Belgian troops shot dead a suspected suicide bomber in Brussels' central train station on Tuesday but there were no other casualties, in what authorities were treating as the latest terrorist incident in Europe.
The man set off a small explosion at the city's Central Station, prosecutors said, and was then shot by one of the routine military patrols active in Brussels since attacks more than a year ago. They declined comment on witness accounts that the man had shouted Islamist slogans first.
Only hours later, after bomb disposal teams had cleared the area, was the man confirmed dead. There was no word on his identity.
"We consider this a terrorist attack," prosecutor Eric Van Der Sypt told reporters by the nearby Grand Place. Police had cleared streets around Brussels' landmark Renaissance town square after the blast, which occurred around 8:30 p.m. (1830 GMT) as tourists and locals were enjoying a hot summer's night.
The Belgian capital, home to the headquarters of NATO and the European Union, has been on high alert since a Brussels-based Islamic State cell organized the attack that killed 130 people in Paris in November 2015. Four months later, associates of those attackers killed 32 people in their home city.
Since then, attacks in France, but also in Germany, Sweden and, most recently, in Britain, have been carried out in the name of the Syria-based Islamist group by other young men, many of them locals, raising fears of more violence in Brussels, where almost a quarter of its population of 1.2 million are Muslim.
Witnesses spoke of a man who shouted Islamist slogans, including "Allahu akbar" - God is greater - in Arabic, in an underground area of the station still busy with commuters making their way home and seemed to set off one or two small blasts that filled parts of the building with smoke.
Security experts said Tuesday's incident could have been similar to "lone wolf" assaults carried out by radicalized individuals with limited access to weapons and training.
"Such isolated acts will continue in Brussels, in Paris and elsewhere. It's inevitable," Brussels security consultant Claude Moniquet, a former French agent, told broadcaster RTL.
With Islamic State under pressure in Syria - where Belgium has been the most fertile European recruiting ground for foreign Islamist fighters - he said attacks in Europe could increase, though many of these would be by "amateurs" doing little harm.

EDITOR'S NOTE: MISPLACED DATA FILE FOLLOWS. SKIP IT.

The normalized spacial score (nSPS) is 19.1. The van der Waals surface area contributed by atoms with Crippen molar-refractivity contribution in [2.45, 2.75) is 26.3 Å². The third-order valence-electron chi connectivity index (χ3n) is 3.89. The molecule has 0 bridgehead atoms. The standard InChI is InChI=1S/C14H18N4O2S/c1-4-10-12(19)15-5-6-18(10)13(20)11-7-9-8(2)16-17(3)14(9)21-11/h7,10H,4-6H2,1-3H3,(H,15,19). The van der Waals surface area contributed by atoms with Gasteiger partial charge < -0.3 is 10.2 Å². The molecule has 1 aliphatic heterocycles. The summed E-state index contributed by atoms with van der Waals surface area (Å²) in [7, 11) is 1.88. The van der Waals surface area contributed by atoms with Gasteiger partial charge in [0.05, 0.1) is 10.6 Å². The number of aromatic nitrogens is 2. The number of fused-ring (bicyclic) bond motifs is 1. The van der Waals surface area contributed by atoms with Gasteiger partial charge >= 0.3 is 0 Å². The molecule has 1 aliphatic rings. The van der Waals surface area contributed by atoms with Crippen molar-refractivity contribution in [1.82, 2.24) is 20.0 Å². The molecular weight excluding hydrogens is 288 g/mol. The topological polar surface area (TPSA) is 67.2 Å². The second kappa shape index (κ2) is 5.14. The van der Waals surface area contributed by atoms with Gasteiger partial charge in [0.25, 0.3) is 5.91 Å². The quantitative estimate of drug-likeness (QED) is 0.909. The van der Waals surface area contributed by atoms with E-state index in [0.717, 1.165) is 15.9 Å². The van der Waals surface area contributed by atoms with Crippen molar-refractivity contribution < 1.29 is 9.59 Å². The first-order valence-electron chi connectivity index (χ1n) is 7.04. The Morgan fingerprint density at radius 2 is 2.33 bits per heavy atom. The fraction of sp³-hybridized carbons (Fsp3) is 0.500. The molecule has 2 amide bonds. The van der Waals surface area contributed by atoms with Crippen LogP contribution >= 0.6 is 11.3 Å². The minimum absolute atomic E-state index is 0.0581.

He compared Tuesday's incident to that on Paris' Champs-Elysees avenue a day earlier, when a man was killed when he rammed his car, filled with explosive and weapons, into a French police convoy. No one else was injured.
Nicolas Van Herrewegen, an employee at the Brussels Central Station, told Reuters that he was heading downstairs toward the underground platforms of the compact, 1930s station, which serves long-distance and suburban lines running under the city center.
"There was a man shouting, and shouting and shouting," he said. "He was talking about the jihadists and all that and then at some point he shouted 'Allahu akbar' and blew up the little suitcase he had next to him. People just took off."
He described the man as quite dark and with short hair and said he was wearing a white shirt and black jeans.
Remy Bonaffe, a 23-year-old lawyer who was waiting on the concourse for a train home to Ghent, said he was startled by an explosion as he listened to music on his headphones. He took a photograph of flames shooting up from what he thought was a briefcase. There was a second blast further away, which he could not see, followed by what sounded like gunfire, prompting him to run.
"I think we had some luck tonight," he told Reuters. "I'm happy that no one was injured and that this was basically a failed attempt."
People just feet from the explosion appeared unhurt and he said he saw no obvious damage to the walls around.
As Prime Minister Charles Michel consulted with his security advisers, the national alert was maintained at its second highest level. Michel, who convened a National Security Council meeting for early Wednesday, tweeted his thanks to the security forces and railway staff for their professionalism and courage.